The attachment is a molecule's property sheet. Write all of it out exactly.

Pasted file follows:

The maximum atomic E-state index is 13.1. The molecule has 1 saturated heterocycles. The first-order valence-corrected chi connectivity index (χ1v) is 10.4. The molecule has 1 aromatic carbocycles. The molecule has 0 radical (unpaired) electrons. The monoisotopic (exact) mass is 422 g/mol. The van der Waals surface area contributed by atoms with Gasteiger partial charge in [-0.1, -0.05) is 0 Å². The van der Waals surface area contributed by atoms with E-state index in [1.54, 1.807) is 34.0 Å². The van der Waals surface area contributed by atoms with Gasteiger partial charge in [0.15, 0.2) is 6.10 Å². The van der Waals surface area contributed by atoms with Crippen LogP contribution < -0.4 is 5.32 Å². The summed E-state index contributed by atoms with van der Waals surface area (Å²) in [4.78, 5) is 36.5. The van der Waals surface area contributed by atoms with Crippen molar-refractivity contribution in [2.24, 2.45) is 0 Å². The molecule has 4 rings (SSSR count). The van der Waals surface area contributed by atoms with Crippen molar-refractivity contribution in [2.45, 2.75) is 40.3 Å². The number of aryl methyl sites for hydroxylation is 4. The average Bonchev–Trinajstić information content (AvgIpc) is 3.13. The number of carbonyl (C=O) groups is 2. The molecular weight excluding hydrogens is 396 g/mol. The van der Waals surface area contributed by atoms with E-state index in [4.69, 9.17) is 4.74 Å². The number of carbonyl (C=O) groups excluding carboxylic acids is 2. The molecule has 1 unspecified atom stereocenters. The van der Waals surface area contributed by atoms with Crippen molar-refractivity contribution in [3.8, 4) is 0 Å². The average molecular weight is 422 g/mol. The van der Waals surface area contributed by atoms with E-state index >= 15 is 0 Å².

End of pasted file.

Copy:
The maximum atomic E-state index is 13.1. The molecule has 1 saturated heterocycles. The first-order valence-corrected chi connectivity index (χ1v) is 10.4. The molecule has 1 aromatic carbocycles. The molecule has 0 radical (unpaired) electrons. The monoisotopic (exact) mass is 422 g/mol. The van der Waals surface area contributed by atoms with Gasteiger partial charge in [-0.1, -0.05) is 0 Å². The van der Waals surface area contributed by atoms with E-state index in [1.54, 1.807) is 34.0 Å². The van der Waals surface area contributed by atoms with Gasteiger partial charge in [0.15, 0.2) is 6.10 Å². The van der Waals surface area contributed by atoms with Crippen LogP contribution < -0.4 is 5.32 Å². The summed E-state index contributed by atoms with van der Waals surface area (Å²) in [4.78, 5) is 36.5. The van der Waals surface area contributed by atoms with Crippen molar-refractivity contribution in [2.24, 2.45) is 0 Å². The molecule has 4 rings (SSSR count). The van der Waals surface area contributed by atoms with Crippen molar-refractivity contribution in [2.45, 2.75) is 40.3 Å². The number of aryl methyl sites for hydroxylation is 4. The average Bonchev–Trinajstić information content (AvgIpc) is 3.13. The number of carbonyl (C=O) groups is 2. The molecular weight excluding hydrogens is 396 g/mol. The van der Waals surface area contributed by atoms with E-state index in [4.69, 9.17) is 4.74 Å². The number of carbonyl (C=O) groups excluding carboxylic acids is 2. The molecule has 1 unspecified atom stereocenters. The van der Waals surface area contributed by atoms with Crippen molar-refractivity contribution in [3.8, 4) is 0 Å². The average molecular weight is 422 g/mol. The van der Waals surface area contributed by atoms with E-state index >= 15 is 0 Å².